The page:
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Brian Jungen

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Brian Jungen

Brian Jungen
Prototype for New Understanding #8, 1999
Nike athletic footwear, human hair
Born April 29, 1970 (1970-04-29) (age 46)
Fort St. John, British Columbia
Nationality Canadian, Dunne-za
Education Emily Carr Institute of Art and Design
Known for contemporary art
installation art
Notable work Prototypes of New Understanding (1998-2005)[1]
Shapeshifter (2000)[2]
Court (2004)[3]
Movement found art
Awards 2002 Sobey Art Award[1]
2010 Iskowitz Prize for visual arts[1]

Brian Jungen (born April 29, 1970 in Fort St. John, British Columbia) is a Canadian artist from British Columbia with Swiss and Dunne-za First Nations ancestry. He graduated from the Emily Carr Institute of Art and Design in 1992 and is based in Vancouver.

Contents

  • Artistic approach 1
  • Major collections 2
  • References and sources 3
    • Online exhibits and media 3.1
  • External links 4

Artistic approach

Jungen's art draws upon the tradition of "found art", espoused by such twentieth-century artists as Andy Warhol and Marcel Duchamp. Instead of presenting objects "as-is," however, Jungen often reworks them without fully concealing their original meaning or purpose. For instance, Jungen's series Prototypes of New Understanding (1998-2005)[1] consists of aboriginal masks assembled and hand-sewn from parts of Nike Air Jordan shoes. Jungen writes: "It was interesting to see how by simply manipulating the Air Jordan shoes you could evoke specific cultural traditions whilst simultaneously amplifying the process of cultural corruption and assimilation. The Nike mask sculptures seemed to articulate a paradoxical relationship between a consumerist artefact and an 'authentic' native artefact."

The Nike footwear that Jungen had employed incorporates in their unmodified forms similar colours to traditional First Nations artwork and wood carvings: red and black. However, other projects, such as a series of wooden pallets, painstakingly crafted out of red cedar, a First Nations tent made out of "11 leather couches" and Jungen's large "whale-bone" sculptures made out of plastic chairs (some still with Canadian Tire price stickers on them) seek to defamiliarize even members of Western society that are unfamiliar with First Nation themes by placing familiar objects in unfamiliar positions or situations and vice versa.

Yet other projects, such as Jungen's "Isolated Depiction of the Passage of Time," are more political. In this specific example, the plastic food trays are colour-coded to match the statistics of jail sentences given to First Nations individuals, while (inspired by a prison-break exhibit Jungen once saw), the inner part of the sculpture conceals a television and a DVD player, quietly playing the film The Great Escape from the inside.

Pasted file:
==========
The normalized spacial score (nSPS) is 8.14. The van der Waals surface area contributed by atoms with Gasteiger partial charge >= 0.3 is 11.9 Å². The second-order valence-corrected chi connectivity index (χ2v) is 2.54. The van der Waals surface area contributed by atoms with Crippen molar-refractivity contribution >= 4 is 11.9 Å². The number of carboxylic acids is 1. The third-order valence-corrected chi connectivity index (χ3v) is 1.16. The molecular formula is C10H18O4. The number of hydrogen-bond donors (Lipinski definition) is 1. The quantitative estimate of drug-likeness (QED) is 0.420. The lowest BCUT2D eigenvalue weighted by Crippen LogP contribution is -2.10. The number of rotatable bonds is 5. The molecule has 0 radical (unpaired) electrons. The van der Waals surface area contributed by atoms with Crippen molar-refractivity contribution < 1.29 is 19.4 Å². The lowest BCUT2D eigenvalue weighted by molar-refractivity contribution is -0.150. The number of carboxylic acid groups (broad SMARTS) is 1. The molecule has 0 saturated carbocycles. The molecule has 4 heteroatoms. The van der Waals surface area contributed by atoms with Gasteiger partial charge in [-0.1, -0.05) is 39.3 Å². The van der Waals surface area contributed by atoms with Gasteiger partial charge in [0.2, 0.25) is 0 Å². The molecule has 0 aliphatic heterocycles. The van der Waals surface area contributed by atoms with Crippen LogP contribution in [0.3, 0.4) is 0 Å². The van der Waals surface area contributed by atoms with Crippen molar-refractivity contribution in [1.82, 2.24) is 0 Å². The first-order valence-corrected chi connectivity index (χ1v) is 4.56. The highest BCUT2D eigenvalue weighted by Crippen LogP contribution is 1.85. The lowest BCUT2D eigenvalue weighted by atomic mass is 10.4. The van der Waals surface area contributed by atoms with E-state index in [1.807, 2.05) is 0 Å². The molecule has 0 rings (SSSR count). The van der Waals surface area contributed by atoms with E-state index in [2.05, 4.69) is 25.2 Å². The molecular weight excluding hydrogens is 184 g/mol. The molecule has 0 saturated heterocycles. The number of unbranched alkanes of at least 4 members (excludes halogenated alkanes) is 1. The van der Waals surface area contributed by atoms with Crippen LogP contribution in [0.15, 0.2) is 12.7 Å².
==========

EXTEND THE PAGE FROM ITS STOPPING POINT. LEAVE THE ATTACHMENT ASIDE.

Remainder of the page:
In 2004, he participated in A Grain of Dust A Drop of Water: The 5th Gwangju Biennale in Gwangju, Korea. An exhibition of Jungen's work was held at the Vancouver Art Gallery (Canada) from January 28 to April 30, 2006. Later that year he also held an exhibition at the Tate Modern from May 20 to July 9, 2006. In 2008 he participated in the Sydney Biennale exhibiting his installation entitled Crux.[4]

Jungen is the first living Native American artist to exhibit at the Smithsonian's National Museum of the American Indian (NMAI) in Washington, D.C. with his survey exhibition entitled Strange Comfort that was on view from October 16, 2009 to August 8, 2010. Jungen won the 2010 Iskowitz Prize for visual arts.

In 2011, Jungen unveiled three public sculptures at the Banff Centre entitled The ghosts on top of my head, consisting of white powder-coated steel benches, each in the shape of an antler from an elk, moose, and caribou.[5]

His sculpture entitled Carapace was inspired by Jules Verne's mythical giant animals and was exhibited in Loire Valley, where Jules Verne is from. It was also shown at the Art Gallery of Alberta in Edmonton in 2011.[6] He grew up in an isolated community in the Peace River area in credits this with stimulating his creativity.[6]

Major collections

Jungen's work is in the National Gallery of Canada's permanent collection of contemporary artists.[1] Shapeshifter (2000) was acquired in 2001;[2] Court (2004) was acquired in 2012;[3] Star/Pointro (2011) was acquired in 2011;[7] People's Flag (2006)[8]

References and sources

  1. ^ a b c d e Collections: Brian Jungen, Ottawa, Ontario, 2014, retrieved 5 March 2014 
  2. ^ a b Collections: Shapeshifter, Ottawa, Ontario: National Gallery of Canada, 2014, retrieved 5 March 2014 
  3. ^ a b Collections: Court, National Gallery of Canada, 2014, retrieved 5 March 2014 
  4. ^ Scott, Kitty (1 February 2010), Brian Jungen’s transformative art, Banff, Alberta:  
  5. ^ The ghosts on top of my head Brian Jungen
  6. ^ a b Sandals, Leah (20 February 2011), Questions & Artists: Brian Jungen, Edmonton, Alberta, retrieved 5 March 2014 
  7. ^ Collections: Star/Pointro 2011, Ottawa, Ontario: National Gallery of Canada, 2014, retrieved 5 March 2014 
  8. ^ Collections: People's Flag 2006, Ottawa, Ontario: National Gallery of Canada, 2014, retrieved 5 March 2014 

Online exhibits and media

  • The Tyee
  • Cybermuse National Gallery of Canada.
  • Artfacts.net

External links

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